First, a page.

The second point about the Thiel Fellowship that concerns me is that, in addition to the expected social media business ideas proposed by these fellows, many of the fellows plan to pursue entrepreneurial endeavors in scientific fields such as synthetic biology, solar energy, and space exploration.  These are technically sophisticated fields, built upon deep science and engineering foundations.  Given my science background I am obviously biased, but in my opinion starting a technology company is not the same as starting the next social media company.

Most technically talented students can buy a copy of “Ruby on Rails for Dummies” and “Object-C for Dummies” and put together a rudimentary social media website and accompanying mobile app in their bedroom over a weekend.  In fact, I recently did this and it was great fun.  I do not believe that reading “Synthetic Biology for Dummies” qualifies even the most talented student to setup a lab to produce bio-pharmaceuticals or cellulosic biofuels.  Similarly, reading “Quantum Mechanics for Dummies” doesn’t qualify even the brightest high school student to develop a higher efficiency solar cell material in their garage.  There are certain fundamental scientific concepts and foundational experiments that any young scientist needs to learn and perform before they can start a company and develop a technology.

Much has been made of how the Thiel Fellowship will find the next Gates, Jobs, or Zuckerberg.  Even in the fields of software and social media, it’s difficult to add many more names to this list.  In science and engineering, the list of people who made it to the pinnacle of their fields without first completing a degree is even shorter; Albert Einstein is the exception which proves the rule.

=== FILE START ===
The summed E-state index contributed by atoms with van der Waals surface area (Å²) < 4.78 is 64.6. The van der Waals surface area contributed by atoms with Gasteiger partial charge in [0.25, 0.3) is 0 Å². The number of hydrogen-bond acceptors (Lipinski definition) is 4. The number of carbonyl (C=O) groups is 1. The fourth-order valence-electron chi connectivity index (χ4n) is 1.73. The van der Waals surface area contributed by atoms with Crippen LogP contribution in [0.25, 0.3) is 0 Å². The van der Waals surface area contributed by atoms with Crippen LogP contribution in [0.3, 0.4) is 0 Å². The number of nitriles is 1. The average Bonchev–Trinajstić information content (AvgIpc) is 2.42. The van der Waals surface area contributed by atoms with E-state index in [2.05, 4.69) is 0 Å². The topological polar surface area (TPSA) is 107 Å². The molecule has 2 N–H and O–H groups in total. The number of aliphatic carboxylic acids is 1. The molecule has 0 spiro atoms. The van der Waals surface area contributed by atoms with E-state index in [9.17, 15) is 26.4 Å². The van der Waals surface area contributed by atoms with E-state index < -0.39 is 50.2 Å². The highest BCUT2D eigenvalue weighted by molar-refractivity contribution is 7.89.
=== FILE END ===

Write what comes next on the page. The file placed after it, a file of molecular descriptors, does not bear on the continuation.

What’s the rush?

Finally, when I read about these teenage wunderkinds starting new science and technology enterprises, I find myself asking, what is the rush?  If I had one question for each of these Thiel Fellows, it would be – Is your entrepreneurial idea so good that you have to do it now?  Will it be scooped or stale by the time you graduate college? – and if you were smart enough to come up with this idea this year, won’t you come up with an even better idea after college, once you’ve learned some science and engineering fundamentals?

In sports there is always great debate about whether Kobe should have played college ball for a couple of years, or whether Andrew Luck should “stop out” of Stanford and join the NFL draft.  For these sportsmen there is the risk that they could suffer a career ending injury during college that could cost them millions in lost income.  They also know that the career of a professional sportsperson is short, so they need to make the most of it.

Neither argument applies to science and technology entrepreneurship.  I’ve never heard of a career ending injury incurred during an undergraduate science laboratory.  Also, no-one is suggesting that entrepreneurial careers are getting shorter.  High school students today are unlikely to qualify for a social security paycheck for at least 50 years.  Isn’t it worth spending the first four years of that 50 year career learning the fundamentals that will stand you in good stead for the next 46?

In conclusion, it is time for a debate on how best to educate the next generation of American scientists and engineers.  We need to ensure maximum access for our most talented students to the best possible education.  Stimulating their research, innovation and entrepreneurship is key to US economic growth and to solving the huge problems facing our society such as healthcare, energy supply, and climate change.  In my opinion, suggesting that some of our most talented students are best served by skipping a University education is not the way to start this debate.